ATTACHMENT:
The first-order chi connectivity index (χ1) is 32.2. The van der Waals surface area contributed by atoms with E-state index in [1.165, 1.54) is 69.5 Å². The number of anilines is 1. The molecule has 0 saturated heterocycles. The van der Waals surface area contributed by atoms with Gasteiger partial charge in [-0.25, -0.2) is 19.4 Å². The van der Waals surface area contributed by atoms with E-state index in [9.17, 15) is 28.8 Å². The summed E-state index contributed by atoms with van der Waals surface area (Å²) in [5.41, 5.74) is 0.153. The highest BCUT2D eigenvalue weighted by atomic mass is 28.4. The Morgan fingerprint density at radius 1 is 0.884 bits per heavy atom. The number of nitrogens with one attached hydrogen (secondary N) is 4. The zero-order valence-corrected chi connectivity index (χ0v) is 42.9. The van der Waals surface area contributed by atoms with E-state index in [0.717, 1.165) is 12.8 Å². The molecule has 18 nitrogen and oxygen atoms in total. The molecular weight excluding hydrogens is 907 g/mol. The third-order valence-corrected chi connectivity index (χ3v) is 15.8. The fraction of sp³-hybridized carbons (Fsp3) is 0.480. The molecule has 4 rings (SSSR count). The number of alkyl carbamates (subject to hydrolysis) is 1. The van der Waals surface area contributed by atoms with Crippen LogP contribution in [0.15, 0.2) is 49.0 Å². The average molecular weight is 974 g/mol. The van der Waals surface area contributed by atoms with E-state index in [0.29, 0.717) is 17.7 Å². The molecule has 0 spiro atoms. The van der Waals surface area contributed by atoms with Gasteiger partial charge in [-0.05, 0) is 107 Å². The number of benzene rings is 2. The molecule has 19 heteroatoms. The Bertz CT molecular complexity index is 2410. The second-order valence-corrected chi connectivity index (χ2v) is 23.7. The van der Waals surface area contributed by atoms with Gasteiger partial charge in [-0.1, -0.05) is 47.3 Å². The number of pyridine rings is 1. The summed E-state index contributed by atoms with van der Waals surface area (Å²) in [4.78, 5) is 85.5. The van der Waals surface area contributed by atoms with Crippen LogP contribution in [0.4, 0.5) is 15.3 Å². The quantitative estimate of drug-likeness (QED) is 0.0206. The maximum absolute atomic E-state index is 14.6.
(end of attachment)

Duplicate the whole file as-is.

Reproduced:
The first-order chi connectivity index (χ1) is 32.2. The van der Waals surface area contributed by atoms with E-state index in [1.165, 1.54) is 69.5 Å². The number of anilines is 1. The molecule has 0 saturated heterocycles. The van der Waals surface area contributed by atoms with Gasteiger partial charge in [-0.25, -0.2) is 19.4 Å². The van der Waals surface area contributed by atoms with E-state index in [9.17, 15) is 28.8 Å². The summed E-state index contributed by atoms with van der Waals surface area (Å²) in [5.41, 5.74) is 0.153. The highest BCUT2D eigenvalue weighted by atomic mass is 28.4. The Morgan fingerprint density at radius 1 is 0.884 bits per heavy atom. The number of nitrogens with one attached hydrogen (secondary N) is 4. The zero-order valence-corrected chi connectivity index (χ0v) is 42.9. The van der Waals surface area contributed by atoms with E-state index in [0.717, 1.165) is 12.8 Å². The molecule has 18 nitrogen and oxygen atoms in total. The molecular weight excluding hydrogens is 907 g/mol. The third-order valence-corrected chi connectivity index (χ3v) is 15.8. The fraction of sp³-hybridized carbons (Fsp3) is 0.480. The molecule has 4 rings (SSSR count). The number of alkyl carbamates (subject to hydrolysis) is 1. The van der Waals surface area contributed by atoms with Crippen LogP contribution in [0.15, 0.2) is 49.0 Å². The average molecular weight is 974 g/mol. The van der Waals surface area contributed by atoms with E-state index in [0.29, 0.717) is 17.7 Å². The molecule has 0 spiro atoms. The van der Waals surface area contributed by atoms with Gasteiger partial charge in [-0.05, 0) is 107 Å². The number of benzene rings is 2. The molecule has 19 heteroatoms. The Bertz CT molecular complexity index is 2410. The second-order valence-corrected chi connectivity index (χ2v) is 23.7. The van der Waals surface area contributed by atoms with Gasteiger partial charge in [-0.1, -0.05) is 47.3 Å². The number of pyridine rings is 1. The summed E-state index contributed by atoms with van der Waals surface area (Å²) in [4.78, 5) is 85.5. The van der Waals surface area contributed by atoms with Crippen LogP contribution in [0.4, 0.5) is 15.3 Å². The quantitative estimate of drug-likeness (QED) is 0.0206. The maximum absolute atomic E-state index is 14.6.